The authors try to prove that sooner or later peace between the two peoples will be established. “We think it’s unacceptable that pieces of children’s and educational literature present Armenians as monsters, offend Armenians,
thus shaping an attitude among the children. Even if a peace treaty is signed by miracle, we’ll face a society filled with deep hatred,” co-author of the book Armine Adibekyan said.
The Azerbaijani propaganda often asserts there are 30 thousand Armenians living in Azerbaijan today, whose rights are not violated. However, one of the chapters of the book titled “Armenians in Baku” provides facts to refute this, Anzhela Elibegova said.
The English edition of the book is expected to be released next year.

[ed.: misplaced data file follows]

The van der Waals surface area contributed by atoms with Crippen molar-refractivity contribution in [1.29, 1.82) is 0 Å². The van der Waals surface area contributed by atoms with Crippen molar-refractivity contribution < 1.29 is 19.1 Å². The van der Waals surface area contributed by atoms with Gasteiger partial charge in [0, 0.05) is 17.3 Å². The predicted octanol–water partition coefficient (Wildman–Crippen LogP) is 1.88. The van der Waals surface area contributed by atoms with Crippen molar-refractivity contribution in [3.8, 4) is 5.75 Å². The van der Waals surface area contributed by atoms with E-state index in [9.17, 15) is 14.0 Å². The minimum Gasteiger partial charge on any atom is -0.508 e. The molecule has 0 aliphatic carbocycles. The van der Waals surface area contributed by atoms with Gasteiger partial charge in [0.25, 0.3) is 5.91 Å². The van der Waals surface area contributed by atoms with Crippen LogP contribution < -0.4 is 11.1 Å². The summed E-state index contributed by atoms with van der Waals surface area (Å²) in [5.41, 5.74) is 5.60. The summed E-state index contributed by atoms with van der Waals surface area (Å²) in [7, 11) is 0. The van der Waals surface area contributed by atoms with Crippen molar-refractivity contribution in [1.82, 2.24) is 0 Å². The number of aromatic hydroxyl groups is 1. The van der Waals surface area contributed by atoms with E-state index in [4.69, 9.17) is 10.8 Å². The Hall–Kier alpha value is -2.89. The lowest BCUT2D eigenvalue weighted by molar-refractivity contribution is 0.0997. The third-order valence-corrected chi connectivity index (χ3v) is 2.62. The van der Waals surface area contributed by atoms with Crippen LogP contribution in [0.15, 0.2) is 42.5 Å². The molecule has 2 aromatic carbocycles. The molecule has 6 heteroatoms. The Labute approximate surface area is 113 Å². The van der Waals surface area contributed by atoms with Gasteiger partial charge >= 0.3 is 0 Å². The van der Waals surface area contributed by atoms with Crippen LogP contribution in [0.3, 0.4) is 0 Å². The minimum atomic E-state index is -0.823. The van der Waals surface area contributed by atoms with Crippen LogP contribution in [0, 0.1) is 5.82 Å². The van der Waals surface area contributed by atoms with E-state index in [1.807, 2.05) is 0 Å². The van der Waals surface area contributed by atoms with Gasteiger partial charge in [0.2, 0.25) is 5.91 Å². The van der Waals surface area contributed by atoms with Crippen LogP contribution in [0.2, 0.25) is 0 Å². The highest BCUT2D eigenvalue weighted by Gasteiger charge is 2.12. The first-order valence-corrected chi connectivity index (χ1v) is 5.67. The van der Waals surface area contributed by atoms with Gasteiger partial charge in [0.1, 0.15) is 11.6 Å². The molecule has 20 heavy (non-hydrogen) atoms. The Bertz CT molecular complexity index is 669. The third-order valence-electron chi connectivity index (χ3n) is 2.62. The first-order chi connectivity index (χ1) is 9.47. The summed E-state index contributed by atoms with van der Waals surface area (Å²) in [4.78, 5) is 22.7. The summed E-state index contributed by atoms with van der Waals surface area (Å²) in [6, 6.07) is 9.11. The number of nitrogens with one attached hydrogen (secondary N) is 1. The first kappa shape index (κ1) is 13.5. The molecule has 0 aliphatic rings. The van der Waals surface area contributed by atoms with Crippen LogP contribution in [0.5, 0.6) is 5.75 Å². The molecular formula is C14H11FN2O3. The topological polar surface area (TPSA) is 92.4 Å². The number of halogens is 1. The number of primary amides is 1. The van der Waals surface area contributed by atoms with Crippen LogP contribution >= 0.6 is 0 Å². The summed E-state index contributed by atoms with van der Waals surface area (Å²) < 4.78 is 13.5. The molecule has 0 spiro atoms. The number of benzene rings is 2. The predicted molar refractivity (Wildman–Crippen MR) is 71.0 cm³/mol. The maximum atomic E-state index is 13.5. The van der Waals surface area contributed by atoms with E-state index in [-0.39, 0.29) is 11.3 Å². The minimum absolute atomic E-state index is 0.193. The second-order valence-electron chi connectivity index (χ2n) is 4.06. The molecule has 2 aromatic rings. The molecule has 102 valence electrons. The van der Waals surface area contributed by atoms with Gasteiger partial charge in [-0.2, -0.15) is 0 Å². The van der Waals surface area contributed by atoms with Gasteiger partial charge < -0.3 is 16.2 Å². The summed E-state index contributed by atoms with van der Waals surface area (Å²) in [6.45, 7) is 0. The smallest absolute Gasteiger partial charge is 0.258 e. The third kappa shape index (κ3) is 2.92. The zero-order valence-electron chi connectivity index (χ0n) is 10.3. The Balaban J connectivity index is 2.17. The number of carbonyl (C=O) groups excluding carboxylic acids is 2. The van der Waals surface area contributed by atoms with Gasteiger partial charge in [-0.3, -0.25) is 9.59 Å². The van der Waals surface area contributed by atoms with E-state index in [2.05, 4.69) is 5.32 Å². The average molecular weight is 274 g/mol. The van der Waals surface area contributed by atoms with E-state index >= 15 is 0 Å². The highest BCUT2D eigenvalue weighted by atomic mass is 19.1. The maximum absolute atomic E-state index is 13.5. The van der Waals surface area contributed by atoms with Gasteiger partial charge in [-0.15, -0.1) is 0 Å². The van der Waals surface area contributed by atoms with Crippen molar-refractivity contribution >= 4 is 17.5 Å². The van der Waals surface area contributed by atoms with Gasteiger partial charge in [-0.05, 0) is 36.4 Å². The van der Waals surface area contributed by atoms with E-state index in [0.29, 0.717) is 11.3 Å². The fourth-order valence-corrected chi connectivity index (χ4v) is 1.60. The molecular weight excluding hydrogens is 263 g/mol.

YEREVAN ( -- Aram Khachaturian’s legacy has been digitized thanks to joint efforts of VivaCEll MTS, the Armenian Ministry of Culture, the Public Radio of Armenia and the “Prolighting” Company. The collection of 9 CDs, 1 DVD and a booklet has been created on the basis of the records kept in the archive of the Public Radio and the materials provided by Aram Khachatiruan House-Museum.
The Public Radio of Armenia in cooperation with the Ministry of Culture has been digitizing the records of the “Golden Fund” since 2009. As a result, 65 CDs including invaluable cultural values have been created.
Speaking to reporters today, Executive Director of Public Radio of Armenia Armen Amiryan stressed the im- portance of this cooperation.
“These records are the product of our everyday work. When the Ministry of Culture shows interest and when the other organizations combine efforts, they become the property of the whole art-loving community,” he said.
“Time moves forward... technologies develop, suggesting new solutions to the new generations, while the en- during values continue to shine irrespective of times. Aram Khachaturian’s legacy is one one of those values. We are proud to have contributed to this initiative,” VivaCell MTS Director General Ralph Yirikian said.